The note that arrived at the Department of Agriculture didn't beat around the bush. It said, "This is a demand for £5 million". If the demand was not met, the note went on, its authors would unleash a potentially catastrophic outbreak of foot and mouth disease.
If this sounds like the start of a pitch for a new Netflix thriller – and it sort of does – it’s much more intriguing than that, because it’s true. It happened in 1976. And we’re only getting to hear about it now thanks to intrepid investigative journalist and former RTÉ stalwart, Charlie Bird.
Charlie told Joe Duffy on Liveline how he got the ransom demand story from former fraud squad detective and Mayo footballer, Wille "Four Goals" McGee, while researching for material for a podcast series he was doing for The Senior Times:
"He gave me this story and Joe, you are right, it is the most incredible, remarkable story. It’s just unbelievable."
Unbelievable is the word. And yet it actually happened. The story begins with the typewritten letter sent to the Dept of Agriculture in late August 1979 and it goes from there over a six-month period to the personal ads in the Irish Times, a secret phone line, a British-registered Mini Cooper and an armed male garda dressed as a woman riding a bike back and forth across a bridge. To repeat: this actually happened.
"They were threatening to spread foot and mouth disease around this country. They said they had the wherewithal to do it and they were threatening to do that."
There was an outbreak of foot and mouth in 2001, which, Charlie tells Joe, cost the country half a billion euro. It led to border checks, the cancellation of the St Patrick’s Day parade and GAA matches being postponed. Sound familiar?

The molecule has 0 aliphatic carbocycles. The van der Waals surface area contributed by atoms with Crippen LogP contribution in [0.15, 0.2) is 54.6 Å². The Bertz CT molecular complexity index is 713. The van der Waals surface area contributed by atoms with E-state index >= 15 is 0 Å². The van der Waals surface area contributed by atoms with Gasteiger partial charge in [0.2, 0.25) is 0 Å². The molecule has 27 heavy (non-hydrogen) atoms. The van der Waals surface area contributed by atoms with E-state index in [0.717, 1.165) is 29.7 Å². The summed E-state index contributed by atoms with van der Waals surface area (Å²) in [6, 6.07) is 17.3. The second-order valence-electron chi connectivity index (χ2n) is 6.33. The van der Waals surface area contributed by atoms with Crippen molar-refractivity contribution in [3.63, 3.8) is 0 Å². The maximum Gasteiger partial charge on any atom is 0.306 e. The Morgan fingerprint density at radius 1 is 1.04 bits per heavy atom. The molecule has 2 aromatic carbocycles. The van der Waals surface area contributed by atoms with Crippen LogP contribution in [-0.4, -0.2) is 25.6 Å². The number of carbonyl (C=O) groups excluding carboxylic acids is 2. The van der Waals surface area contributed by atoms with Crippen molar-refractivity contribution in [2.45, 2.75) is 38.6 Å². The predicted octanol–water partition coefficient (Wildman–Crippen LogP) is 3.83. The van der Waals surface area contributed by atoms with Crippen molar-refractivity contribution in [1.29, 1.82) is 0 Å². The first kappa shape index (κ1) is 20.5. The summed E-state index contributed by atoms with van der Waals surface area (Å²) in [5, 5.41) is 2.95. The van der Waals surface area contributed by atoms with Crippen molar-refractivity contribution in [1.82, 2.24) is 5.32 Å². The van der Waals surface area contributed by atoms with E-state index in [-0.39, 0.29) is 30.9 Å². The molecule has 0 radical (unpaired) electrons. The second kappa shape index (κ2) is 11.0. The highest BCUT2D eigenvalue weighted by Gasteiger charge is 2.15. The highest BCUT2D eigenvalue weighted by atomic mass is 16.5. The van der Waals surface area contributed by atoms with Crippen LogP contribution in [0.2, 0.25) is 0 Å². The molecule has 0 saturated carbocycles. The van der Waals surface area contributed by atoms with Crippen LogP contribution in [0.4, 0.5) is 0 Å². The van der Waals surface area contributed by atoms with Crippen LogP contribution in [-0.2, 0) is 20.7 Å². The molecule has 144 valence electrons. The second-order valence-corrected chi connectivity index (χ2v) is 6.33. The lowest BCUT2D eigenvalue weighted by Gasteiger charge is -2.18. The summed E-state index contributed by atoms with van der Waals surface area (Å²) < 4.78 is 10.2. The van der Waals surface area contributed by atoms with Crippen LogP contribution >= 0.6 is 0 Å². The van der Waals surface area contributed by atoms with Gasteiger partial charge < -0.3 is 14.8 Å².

"In a way, Joe, this story has a resonance for the Russian cyberhackers and the pandemic. So, what these people were threatening to do was to basically spread a pandemic around the country."
The ransom demand letter contained instructions on how to communicate with the criminals via coded messages in the personal ad column of the Irish Times.
"At one point, people in the Irish Times got suspicious of what the hell was going on and they contacted the bosses of the Fraud Squad to see if these ads were legitimate, if they were real."
Eventually, the gardaí were told to obtain a white Mini 1000 with English plates, put a suitcase with £5 million in it on the passenger seat and drive a prescribed route from Dublin to Waterford and back again. And it was on that journey that the gardaí believed the criminals would make a grab for the suitcase.
The Garda Fraud Squad, several armed officers, both in and out of disguise, and two naval vessels were involved in what it was hoped would be the operation to catch those demanding the ransom red-handed.
"Four-Goals Wille had a gun and he said that at one point he thought that there might be a shoot-out and he said he was shaking and he couldn’t even take the gun out."
You can hear Joe and Charlie’s full conversation about this remarkable ransom demand story by going here.